by Randy Shannon
4th CD Chapter PDA Treasurer
The article below shows that two savvy investors who bought up land in Pennsylvania will now sell it to gas drillers for up to $14,000 per acre. If they sell at $6,300 per acre they will net between $5 billion to $6 billion in profits. Of course they will pay a capital gains tax on their fleecing of Pennsylvania landowners.
Let’s focus on the tremendous price that the gas drillers are willing to pay for drilling rights – no less than $6,000 and up to $13,000 per acre. And that is before the land is cleared, the pads are constructed, the well is drilled, the local water supply is sucked dry, the poisonous fumes are released, and the toxic mud is dumped in our rivers.
Billionaires To Sell Marcellus Gas Stakes
The news came out Thursday that billionaires Trevor Rees-Jones and Phillip Anschutz had put their natural gas fields in the Marcellus Shale up for sale. We confirmed yesterday with a source close to the Anschutz Company that the acreage, thought to be roughly 500,000 acres is indeed on the block. Rees-Jones too has some 500,000 acres for sale.
It’s incontrovertible that these two men own more of the Marcellus than anyone other individuals. That they’re both looking to sell at the same time is fascinating. So why now?
Taxes, for one. The capital gains tax rate is set to rise from 15% to 20% next year. Ready buyers, for another. We’ve been watching the wave of consolidation in the Marcellus, including big buys by Shell and Indian billionaire Mukesh Ambani, and anticipate even bigger deals to come for land-long, cash-short independents like Range Resources. When the ducks quack, feed them.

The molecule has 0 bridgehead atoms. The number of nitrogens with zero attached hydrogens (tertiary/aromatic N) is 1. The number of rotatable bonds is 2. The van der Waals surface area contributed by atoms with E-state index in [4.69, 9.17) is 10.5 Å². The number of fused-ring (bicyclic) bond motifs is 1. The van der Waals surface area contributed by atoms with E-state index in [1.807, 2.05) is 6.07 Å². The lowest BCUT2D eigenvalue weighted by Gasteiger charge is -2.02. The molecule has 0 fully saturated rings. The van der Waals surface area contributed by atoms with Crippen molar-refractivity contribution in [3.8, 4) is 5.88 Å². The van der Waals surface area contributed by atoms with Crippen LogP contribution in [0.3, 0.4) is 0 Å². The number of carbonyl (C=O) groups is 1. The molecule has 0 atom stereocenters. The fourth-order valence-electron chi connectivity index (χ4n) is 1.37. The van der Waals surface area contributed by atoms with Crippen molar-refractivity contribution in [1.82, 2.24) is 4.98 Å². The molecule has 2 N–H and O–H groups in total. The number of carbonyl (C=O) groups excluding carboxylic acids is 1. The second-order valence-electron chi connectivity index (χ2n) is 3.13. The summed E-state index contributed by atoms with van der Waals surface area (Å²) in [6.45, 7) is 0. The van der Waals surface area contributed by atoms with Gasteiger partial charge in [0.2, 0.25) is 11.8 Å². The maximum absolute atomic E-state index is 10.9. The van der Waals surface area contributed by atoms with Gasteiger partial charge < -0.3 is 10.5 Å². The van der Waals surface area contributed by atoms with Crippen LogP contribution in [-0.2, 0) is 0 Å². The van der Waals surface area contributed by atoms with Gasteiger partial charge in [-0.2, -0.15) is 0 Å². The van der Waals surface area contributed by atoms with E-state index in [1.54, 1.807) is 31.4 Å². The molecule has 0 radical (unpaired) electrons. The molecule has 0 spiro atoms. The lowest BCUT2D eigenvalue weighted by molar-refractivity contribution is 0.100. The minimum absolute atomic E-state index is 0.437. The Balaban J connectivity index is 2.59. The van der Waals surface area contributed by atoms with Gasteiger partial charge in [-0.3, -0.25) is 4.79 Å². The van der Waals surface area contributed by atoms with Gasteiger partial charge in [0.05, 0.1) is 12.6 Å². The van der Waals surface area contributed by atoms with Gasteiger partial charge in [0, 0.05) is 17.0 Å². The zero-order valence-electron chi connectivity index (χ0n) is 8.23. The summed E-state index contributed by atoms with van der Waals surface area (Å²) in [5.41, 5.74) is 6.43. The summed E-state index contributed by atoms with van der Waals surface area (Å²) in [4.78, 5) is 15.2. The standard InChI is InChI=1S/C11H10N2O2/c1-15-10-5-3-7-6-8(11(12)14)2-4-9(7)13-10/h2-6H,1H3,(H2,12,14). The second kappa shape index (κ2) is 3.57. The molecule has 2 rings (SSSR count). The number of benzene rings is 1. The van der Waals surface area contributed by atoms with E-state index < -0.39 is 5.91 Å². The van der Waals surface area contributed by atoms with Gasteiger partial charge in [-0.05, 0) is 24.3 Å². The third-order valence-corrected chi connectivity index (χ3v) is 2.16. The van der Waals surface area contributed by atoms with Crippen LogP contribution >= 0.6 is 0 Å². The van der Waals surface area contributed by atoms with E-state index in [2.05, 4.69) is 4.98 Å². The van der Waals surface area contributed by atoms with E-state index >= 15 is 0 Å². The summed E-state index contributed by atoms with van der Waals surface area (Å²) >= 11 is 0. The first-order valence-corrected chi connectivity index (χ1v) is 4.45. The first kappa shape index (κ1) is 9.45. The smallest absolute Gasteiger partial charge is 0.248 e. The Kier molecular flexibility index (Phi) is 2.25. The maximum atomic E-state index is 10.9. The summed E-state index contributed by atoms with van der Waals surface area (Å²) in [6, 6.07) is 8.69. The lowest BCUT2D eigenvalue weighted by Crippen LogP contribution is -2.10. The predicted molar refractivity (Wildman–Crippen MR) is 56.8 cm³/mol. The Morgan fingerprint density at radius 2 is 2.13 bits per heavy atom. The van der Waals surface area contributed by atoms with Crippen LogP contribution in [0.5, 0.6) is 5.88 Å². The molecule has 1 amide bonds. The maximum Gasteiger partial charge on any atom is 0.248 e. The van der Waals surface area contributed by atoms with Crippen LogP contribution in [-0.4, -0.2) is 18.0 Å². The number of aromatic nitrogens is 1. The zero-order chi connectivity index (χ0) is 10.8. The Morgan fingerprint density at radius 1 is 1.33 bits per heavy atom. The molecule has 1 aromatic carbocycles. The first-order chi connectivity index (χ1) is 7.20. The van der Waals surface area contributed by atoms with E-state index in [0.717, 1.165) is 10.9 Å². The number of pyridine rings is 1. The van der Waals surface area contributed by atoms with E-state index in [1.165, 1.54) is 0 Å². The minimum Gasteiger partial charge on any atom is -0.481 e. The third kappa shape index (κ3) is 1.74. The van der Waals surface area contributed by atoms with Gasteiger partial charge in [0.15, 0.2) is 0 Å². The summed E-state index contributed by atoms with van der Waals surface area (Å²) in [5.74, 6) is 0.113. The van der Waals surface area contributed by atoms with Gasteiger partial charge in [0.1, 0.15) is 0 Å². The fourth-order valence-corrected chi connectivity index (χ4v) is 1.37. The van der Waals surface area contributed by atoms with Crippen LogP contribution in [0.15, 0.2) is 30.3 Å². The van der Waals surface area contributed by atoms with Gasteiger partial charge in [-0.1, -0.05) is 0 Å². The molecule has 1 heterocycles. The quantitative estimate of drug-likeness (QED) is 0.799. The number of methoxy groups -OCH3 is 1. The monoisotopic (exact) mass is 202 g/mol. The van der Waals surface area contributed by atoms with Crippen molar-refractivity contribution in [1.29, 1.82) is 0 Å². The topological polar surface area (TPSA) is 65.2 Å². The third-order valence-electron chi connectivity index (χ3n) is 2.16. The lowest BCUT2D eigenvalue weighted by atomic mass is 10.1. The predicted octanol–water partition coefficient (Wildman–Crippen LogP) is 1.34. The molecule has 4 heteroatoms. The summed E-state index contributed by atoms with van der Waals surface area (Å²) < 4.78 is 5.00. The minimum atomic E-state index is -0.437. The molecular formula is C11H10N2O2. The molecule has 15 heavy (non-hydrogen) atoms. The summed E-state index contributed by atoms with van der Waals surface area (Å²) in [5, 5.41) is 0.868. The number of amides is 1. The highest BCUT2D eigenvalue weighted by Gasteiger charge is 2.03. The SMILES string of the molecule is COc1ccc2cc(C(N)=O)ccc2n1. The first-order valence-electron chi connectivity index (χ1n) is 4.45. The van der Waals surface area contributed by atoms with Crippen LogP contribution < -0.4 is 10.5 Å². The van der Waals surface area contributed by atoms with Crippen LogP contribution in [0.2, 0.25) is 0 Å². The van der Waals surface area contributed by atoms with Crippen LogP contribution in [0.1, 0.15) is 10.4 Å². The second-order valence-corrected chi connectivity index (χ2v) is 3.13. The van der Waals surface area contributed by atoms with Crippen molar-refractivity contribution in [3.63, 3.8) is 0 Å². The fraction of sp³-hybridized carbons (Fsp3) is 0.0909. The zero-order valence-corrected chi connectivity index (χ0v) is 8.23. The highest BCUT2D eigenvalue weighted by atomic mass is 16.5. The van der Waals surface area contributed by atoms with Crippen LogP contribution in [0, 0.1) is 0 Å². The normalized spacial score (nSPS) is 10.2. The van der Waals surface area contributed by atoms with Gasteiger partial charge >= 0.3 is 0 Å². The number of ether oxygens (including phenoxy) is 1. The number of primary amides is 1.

For Rees-Jones, the payday could very well equal or even surpass the $2.6 billion he grossed in 2006 selling his Barnett Shale acreage to Devon Energy. A source with some knowledge of Rees-Jones’s Marcellus investments says that he acquired some 650,000 acres on the order of $100 an acre, long before the land grab heated up.
Late last year he and JV partner Tug Hill did a deal with Enerplus, which farmed in on 165,000 acres for $400 million, including $160mm in cash up front and the rest to pay drilling costs. That implied a value of $2,500 per acre. That’s a lot less than deals since then, which have gone as high as $14,000 an acre. Ambani’s last deal was for $6,300 an acre.
If Rees-Jones can fetch $6,000 per acre for his remaining 500,000 acres, that’ll be $3 billion. Even if his costs were $1,000 per acre ($500 million), Rees-Jones’s hypothetical gain would be on the order of $2.5 billion.
That’s a lot of reasons to sell now. Considering that the federal capital gains tax is set to increase from 15% to 20% in 2011, by selling before the end of the year he could presumably hold on to something on the order of $125 million that would otherwise go to Uncle Sam. Now that’s a motivated seller.